Christiansburg Baptist Church was founded in 1799 in a log building across the road from the present location. Until 1845, Christiansburg Baptist Church was known as Six Mile Baptist Church.
The oldest state west of the Appalachian plateau is Kentucky. Originally a part of the western lands of Virginia, Kentucky was admitted to the union as the 15th state. Christiansburg is not only a pioneer town of Shelby County, but it is also one of the oldest towns in the state. Around 1792, the area was settled by a group of people known as the “Low Dutch.” These people, who originally settled in Pennsylvania, had immigrated from Europe due to religious discrimination. When they moved to Kentucky, Christiansburg was chosen because of the agricultural potential of the area. In 1799, the settlers established the church, a log building known as the Six Mile Meeting House, and the community began to grow. John Adams was the President of the United States at the time.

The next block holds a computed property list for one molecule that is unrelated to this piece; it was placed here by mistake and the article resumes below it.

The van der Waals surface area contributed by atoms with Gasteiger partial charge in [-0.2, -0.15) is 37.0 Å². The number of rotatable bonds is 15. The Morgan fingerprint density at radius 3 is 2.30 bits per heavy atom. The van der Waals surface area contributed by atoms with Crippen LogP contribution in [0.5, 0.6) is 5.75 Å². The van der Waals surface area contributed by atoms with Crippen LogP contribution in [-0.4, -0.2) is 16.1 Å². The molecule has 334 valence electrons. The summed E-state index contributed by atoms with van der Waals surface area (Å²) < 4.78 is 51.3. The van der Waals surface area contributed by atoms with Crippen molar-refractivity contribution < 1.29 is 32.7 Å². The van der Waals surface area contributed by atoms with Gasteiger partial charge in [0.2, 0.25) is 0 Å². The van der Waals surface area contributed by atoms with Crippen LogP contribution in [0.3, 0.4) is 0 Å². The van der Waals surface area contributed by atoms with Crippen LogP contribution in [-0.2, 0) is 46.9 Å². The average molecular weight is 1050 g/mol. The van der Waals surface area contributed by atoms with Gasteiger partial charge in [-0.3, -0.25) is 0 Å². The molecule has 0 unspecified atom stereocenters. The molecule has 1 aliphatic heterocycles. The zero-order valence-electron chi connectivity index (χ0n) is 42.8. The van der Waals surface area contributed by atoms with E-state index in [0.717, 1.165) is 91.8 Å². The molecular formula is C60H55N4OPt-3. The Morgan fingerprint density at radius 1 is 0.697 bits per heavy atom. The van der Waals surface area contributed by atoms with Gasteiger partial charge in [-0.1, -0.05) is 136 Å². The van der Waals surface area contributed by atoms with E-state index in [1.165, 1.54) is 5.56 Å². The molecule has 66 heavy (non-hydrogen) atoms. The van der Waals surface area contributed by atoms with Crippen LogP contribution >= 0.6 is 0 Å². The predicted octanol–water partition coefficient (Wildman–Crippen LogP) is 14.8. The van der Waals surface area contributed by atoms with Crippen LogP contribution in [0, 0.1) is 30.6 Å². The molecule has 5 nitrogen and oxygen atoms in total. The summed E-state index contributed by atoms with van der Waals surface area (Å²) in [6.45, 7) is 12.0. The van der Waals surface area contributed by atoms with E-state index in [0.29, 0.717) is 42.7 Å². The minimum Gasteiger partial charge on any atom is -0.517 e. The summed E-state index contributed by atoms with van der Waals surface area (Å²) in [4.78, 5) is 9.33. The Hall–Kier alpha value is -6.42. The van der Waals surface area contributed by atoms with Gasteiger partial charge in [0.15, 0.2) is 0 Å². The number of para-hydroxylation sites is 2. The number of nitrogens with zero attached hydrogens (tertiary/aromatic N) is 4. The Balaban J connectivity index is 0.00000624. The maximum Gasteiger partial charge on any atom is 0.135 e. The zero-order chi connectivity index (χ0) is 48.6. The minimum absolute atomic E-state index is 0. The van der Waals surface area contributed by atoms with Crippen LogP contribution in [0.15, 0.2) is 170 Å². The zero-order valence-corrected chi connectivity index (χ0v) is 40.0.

The location of the L.C. and L. Division of the L&N Railroad in Christiansburg (then known as Hinesville) brought business by the turn of the 20th century. At one time, Christiansburg was a bustling town with seven stores, a hotel, two saloons, a harness shop, wool carding machine, two blacksmith shops, two wagon maker’s shops, a grist mill, two physicians and surgeons and four churches.